There’s still just so much to absorb, and these days it’s coming at us from all angles. Not a day passes that I don’t uncover new potential acquisitions from online articles, email newsletters, Instagram postings.
My interests become broader as I navigate all of it. I believe diverse items from different eras and cultures can work together, as long as the resulting vignettes are pleasing to the eye. That’s subjective, which makes our business of aesthetics all the more enchanting.
Among the most unusual objects you handle are Chinese scholar’s rocks, which can be displayed as sculpture indoors or out. What are they, and what should we know about buying them?
In the thirteenth, fourteenth, fifteenth centuries, artists in China would identify natural rocks carved by weathering or punctured by rivers and streams. Poets wrote poems about them, scholars would contemplate them, and pavilions and gardens were built around them. It was all an aspiration to art. Now, they use saws and mechanical means to enhance pieces of rock — you can see that quite readily. The carving on the stand can tell you a lot, too, about whether it’s brand-new or earlier. You don’t want any carving at all.
Are there tips for judging authenticity that apply to decorative objects and furniture across the board?
In general, the likelihood is that something represented by a reputable dealer or auction house like Sotheby’s, Christie’s or Phillips, or a website like 1stDibs, is real. The chances of it not being are minimal. But be aware that when something is described as “in the style of,” chances are it’s just that, and it should be priced accordingly. If you’re not a purist, it’s not terrible to buy something unsigned.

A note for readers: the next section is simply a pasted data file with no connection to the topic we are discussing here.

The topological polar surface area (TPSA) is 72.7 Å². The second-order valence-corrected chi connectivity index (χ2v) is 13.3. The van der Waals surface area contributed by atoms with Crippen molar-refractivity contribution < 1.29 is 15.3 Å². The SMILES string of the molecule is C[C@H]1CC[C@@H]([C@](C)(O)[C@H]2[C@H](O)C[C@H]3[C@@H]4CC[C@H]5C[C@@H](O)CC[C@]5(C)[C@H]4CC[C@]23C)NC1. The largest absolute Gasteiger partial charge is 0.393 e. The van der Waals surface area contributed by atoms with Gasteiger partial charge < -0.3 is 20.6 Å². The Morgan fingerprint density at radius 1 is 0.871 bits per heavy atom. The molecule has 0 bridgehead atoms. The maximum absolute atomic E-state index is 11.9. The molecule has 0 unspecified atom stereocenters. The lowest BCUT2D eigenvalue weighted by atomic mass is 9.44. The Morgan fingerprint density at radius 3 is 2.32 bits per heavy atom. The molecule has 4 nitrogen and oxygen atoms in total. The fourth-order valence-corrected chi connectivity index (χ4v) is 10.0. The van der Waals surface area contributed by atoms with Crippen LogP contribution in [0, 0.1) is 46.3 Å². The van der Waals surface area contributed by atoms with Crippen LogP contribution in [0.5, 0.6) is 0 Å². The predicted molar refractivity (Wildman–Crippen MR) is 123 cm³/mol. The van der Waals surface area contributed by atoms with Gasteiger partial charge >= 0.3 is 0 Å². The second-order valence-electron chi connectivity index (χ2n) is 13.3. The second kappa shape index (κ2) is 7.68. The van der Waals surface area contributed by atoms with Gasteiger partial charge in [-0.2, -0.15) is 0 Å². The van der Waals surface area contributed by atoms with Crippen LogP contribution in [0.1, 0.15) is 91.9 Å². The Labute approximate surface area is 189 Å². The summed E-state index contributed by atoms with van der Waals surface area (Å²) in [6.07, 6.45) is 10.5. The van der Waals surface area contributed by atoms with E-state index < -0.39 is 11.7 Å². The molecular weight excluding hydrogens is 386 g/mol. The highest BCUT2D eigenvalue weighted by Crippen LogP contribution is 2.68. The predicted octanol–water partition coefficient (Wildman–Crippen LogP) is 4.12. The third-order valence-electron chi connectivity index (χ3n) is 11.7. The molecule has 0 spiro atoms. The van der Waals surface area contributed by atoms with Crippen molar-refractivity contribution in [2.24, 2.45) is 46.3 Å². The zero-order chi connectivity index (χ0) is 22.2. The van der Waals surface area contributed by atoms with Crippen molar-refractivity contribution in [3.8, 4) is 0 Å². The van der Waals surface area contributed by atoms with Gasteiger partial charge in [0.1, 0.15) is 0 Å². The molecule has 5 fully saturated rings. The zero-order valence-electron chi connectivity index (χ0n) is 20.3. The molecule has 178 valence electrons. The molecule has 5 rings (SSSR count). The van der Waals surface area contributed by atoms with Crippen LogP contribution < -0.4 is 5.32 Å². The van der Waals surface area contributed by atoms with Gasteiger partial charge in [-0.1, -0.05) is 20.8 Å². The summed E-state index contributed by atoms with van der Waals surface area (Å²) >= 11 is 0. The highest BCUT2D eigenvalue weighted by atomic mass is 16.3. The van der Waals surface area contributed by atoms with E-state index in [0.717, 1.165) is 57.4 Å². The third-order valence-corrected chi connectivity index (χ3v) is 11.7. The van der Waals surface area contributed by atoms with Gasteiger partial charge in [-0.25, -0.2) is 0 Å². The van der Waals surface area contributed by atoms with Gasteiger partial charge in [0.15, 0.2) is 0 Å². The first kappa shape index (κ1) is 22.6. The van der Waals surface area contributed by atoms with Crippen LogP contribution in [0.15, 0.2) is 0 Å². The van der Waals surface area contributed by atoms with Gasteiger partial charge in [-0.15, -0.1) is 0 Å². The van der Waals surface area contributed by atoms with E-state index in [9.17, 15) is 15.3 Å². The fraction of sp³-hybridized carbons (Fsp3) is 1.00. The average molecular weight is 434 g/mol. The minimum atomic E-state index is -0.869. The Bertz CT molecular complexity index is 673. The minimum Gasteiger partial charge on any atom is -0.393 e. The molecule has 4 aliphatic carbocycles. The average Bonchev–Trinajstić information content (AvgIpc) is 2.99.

You handle a lot of Danish modern furniture. What about authenticity and value in that area?
Danish furniture’s moment is still going on, because it was made impeccably, more by hand than by mass production. A wood cabinet by Niels Vodder is a painstakingly made studio piece. He stamped his work, but not necessarily every time. The stamped pieces cost twice as much as those with no stamp. You can’t always tell the authentic ones by eye, but you can be confident buying from a reputable source. If there’s any doubt, I don’t buy it.
You’ve worked closely with the Getty’s Pacific Standard Time initiative focusing on regional art and design, and with the Los Angeles County Museum of Art. How can people learn more about Californian design?
I donated several items, including a Walter Lamb chaise longue, to the 2011–12 LACMA show “California Design 1930–1965: Living in a Modern Way,” which was really extensive. I recommend getting the catalogue. For Pacific Standard Time, I organized a big Charles and Ray Eames exhibition of more than 450 pieces and put together a catalogue raisonné, Collecting Eames by JF Chen.
There’s a quote on your website: “If I see a piece I know is rare, I need to buy it — it could be decades before I find it again.” Is that a rule we should all go by?
It’s really the ultimate excuse to buy something I want right there and then. It’s what I tell my wife. She looks at my inventory and says, “What are you thinking?” My interests are so widespread. A sensible dealer would stop, but I haven’t stopped.